When we started Draw Connect, we decided to keep our proposition simple. No fancy, convoluted statements that try to say everything but end up saying nothing. No over-reaching based on what we hoped we might do, just a clear statement of what we can do.
For us, that simple statement was and is CRM.
However, as always, it’s just not that simple. Yes, we get to find prospective clients because lots of people now have ‘CRM’ in their job title. Yes, most people have some sense of what it means, and they’re not all entirely different. And it should be clear what’s being offered. Customer Relationship Management, no? Or is it Marketing. I’ve never been entirely sure about that one. But it’s a really important distinction, and it’s one that’s defining the challenges that agencies like ours can face.
And tackling these challenges head-on can present a unique turbulence. The business of CRM is big. It’s enterprise grade, consultancy-tastic, multi-year investment. It’s technical, mechanical, diabolical. And it’s all about the M, as in Management. That’s the root of these large, software-based products - promising the tools required to solve all the world’s ills in one daring SAAS mission. Except that the result is invariably a stodgy, unworkable behemoth which no-one in the business really understands or buys into, and yet has to because someone senior bought it and won’t hear a word against it. Who dares wins? Not in this SAAS world.
Don’t believe it? Here are three examples of CRM as it should be termed: Catastrophic Rudimentary Mayhem.
There’s the breakdown service company which sent an email dripping in clever vehicle details, glowing DeFaqto scores, a tempting renewal cost. And the details of a car that had been sold 13 years before. Or the top 5 high street fashion retailer which carefully asked for gender (male) during data capture, and then sent a welcome email with a quite sensational set of lingerie. Or another fashion retailer which laughed at that story while telling us about their multi-layered CRM infrastructure of consultants, technology, optimisation tools - only for us to return to the office to find an email telling me ‘I need this in my wardrobe’. Unfortunately, ‘this’ turns out to be a swirly gypsy blouse with wizardy sleeves.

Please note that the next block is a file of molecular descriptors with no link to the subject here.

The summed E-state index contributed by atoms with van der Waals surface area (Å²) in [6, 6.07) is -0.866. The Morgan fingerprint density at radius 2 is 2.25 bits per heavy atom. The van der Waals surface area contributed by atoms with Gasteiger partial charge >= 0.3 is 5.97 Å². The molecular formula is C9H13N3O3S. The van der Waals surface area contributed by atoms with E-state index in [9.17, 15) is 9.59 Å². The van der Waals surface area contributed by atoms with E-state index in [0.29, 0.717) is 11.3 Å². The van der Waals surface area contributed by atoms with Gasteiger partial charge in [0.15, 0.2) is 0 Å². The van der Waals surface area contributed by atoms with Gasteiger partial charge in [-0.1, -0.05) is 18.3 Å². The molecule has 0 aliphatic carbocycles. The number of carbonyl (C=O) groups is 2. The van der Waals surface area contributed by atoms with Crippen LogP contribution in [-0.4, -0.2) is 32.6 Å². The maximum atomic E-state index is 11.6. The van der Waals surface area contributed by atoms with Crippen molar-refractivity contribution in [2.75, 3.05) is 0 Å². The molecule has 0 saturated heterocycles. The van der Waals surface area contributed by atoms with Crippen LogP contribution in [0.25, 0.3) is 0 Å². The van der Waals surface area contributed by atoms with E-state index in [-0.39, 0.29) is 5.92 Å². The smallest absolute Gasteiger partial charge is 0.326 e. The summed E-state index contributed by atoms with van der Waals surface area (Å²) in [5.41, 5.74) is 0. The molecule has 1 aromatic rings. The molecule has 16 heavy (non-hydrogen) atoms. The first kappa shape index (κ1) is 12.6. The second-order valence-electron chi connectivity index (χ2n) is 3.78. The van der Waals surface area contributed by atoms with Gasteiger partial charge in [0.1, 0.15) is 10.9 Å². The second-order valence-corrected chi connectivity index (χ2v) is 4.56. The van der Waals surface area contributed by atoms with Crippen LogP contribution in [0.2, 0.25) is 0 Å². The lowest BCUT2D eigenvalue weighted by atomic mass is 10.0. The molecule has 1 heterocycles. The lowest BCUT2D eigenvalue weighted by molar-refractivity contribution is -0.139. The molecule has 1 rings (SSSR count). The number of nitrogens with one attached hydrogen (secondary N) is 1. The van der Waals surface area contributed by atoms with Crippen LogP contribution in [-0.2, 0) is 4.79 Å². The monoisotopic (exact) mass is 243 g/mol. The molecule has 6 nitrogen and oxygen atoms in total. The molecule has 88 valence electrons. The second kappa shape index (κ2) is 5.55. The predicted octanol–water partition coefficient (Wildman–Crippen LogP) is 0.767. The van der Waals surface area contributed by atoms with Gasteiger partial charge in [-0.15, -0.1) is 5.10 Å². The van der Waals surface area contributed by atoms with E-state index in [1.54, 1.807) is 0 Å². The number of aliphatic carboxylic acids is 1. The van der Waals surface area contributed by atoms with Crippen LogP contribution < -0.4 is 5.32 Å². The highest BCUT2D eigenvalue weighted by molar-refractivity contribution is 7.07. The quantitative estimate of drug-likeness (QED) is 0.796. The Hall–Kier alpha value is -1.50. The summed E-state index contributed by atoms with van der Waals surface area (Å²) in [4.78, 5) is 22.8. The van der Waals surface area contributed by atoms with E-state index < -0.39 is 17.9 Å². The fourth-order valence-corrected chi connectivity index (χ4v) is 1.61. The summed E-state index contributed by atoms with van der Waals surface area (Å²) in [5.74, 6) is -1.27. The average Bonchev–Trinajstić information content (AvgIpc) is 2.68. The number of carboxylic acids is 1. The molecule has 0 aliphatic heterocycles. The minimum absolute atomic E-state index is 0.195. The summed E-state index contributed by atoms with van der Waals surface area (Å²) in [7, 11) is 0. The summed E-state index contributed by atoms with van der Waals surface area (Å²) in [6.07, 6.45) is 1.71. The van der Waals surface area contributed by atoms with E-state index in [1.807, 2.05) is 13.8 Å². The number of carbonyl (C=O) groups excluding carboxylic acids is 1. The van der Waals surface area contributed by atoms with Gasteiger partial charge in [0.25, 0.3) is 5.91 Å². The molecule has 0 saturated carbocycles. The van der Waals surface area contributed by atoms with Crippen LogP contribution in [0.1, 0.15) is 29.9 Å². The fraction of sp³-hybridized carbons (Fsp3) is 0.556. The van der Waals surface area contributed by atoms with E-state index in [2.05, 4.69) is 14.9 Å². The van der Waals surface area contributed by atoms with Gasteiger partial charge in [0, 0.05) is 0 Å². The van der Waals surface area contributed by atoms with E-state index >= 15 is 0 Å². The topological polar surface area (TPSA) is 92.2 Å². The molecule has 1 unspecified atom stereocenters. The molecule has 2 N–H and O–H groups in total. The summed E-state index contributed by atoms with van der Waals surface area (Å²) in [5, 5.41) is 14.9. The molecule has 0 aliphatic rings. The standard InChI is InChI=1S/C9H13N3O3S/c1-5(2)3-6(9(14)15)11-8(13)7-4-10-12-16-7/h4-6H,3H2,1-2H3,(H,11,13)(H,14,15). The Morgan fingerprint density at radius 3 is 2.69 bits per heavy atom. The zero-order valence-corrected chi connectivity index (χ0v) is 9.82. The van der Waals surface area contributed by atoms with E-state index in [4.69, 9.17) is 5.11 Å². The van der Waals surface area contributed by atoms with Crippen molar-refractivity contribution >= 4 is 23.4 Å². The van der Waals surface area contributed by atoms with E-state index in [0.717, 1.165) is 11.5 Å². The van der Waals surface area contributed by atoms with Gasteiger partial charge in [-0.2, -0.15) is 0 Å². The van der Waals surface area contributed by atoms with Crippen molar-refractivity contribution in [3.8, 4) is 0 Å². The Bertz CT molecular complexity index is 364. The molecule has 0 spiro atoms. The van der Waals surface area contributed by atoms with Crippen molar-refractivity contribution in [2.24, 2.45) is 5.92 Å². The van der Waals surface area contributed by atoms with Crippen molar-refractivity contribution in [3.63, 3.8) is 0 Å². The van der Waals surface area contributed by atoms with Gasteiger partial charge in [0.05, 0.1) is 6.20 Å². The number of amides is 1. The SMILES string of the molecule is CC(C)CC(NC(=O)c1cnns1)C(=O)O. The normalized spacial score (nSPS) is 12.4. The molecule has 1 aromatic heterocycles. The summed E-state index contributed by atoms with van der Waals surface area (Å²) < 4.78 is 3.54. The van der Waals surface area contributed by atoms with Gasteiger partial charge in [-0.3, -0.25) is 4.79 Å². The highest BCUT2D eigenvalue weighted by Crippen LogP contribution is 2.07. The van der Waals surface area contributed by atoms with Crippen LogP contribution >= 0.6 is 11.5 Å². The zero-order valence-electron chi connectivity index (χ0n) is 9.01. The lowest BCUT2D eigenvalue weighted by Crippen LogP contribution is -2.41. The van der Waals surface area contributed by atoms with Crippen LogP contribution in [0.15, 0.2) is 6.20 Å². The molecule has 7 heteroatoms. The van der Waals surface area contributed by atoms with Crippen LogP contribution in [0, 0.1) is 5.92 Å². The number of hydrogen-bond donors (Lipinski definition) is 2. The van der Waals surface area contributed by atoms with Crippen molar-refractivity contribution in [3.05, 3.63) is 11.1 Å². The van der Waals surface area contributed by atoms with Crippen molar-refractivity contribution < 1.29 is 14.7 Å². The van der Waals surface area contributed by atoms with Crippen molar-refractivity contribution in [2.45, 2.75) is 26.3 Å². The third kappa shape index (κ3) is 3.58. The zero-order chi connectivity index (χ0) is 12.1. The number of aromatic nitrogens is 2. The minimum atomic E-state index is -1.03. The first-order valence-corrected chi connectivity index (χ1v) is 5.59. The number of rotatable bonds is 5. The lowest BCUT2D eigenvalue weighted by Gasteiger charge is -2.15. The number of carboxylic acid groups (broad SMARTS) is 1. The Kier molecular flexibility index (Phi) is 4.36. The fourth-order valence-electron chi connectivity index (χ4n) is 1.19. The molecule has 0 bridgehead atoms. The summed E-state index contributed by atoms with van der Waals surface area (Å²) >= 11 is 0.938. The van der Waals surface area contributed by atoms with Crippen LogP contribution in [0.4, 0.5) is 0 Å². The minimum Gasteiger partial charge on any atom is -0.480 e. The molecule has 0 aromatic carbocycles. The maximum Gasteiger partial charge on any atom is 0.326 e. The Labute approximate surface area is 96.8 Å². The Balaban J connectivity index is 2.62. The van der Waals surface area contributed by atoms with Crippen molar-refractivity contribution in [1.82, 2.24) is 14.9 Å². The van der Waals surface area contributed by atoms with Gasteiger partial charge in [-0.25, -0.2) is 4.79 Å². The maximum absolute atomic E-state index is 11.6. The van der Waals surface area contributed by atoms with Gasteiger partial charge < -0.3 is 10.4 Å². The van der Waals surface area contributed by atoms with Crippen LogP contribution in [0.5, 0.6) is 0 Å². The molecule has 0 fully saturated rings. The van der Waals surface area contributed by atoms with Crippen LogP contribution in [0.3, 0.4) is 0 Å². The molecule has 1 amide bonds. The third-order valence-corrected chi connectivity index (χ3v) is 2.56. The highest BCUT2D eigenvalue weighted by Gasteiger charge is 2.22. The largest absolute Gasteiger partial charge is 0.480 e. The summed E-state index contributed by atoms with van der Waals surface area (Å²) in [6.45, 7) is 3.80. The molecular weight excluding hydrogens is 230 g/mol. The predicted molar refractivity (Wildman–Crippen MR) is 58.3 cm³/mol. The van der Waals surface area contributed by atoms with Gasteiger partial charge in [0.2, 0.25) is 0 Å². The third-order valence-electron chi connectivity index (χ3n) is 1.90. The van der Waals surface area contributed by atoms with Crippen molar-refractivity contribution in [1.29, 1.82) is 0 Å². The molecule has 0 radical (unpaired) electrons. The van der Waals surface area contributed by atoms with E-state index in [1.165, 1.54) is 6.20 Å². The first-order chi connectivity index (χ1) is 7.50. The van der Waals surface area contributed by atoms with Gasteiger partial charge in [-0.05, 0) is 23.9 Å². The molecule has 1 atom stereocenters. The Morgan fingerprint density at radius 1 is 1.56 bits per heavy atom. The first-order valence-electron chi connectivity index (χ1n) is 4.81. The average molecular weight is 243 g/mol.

How much have each of these companies spent on their tools and advice? Looks like just about enough to completely cock it up. How and what is up to them, but let's hazard a guess that their ‘CRM’ operation is a big machine into which the same old crap goes, and out of which - inevitably - comes yet more crap.
Big machines are unlikely to work if they’re not created for the job at hand, and definitely not if they’re left to just get on with it. Technology is our slave - NOT the other way around.
So where does that leave us, an agency which doesn’t make the mistakes listed above. Which doesn’t cost as much as a mews house in Chelsea to hire and still ignore the C in CRM. Which gets excited about what these tools can do for us - but does so in a creative, customer-driven, measurable, test and learn way. And which keeps things defiantly simple - because if it’s not, it just won’t bloody work.
It leaves us in a great place actually. Because we can and regularly do make these foul smelling CRM engines purr like mixed metaphoric kittens.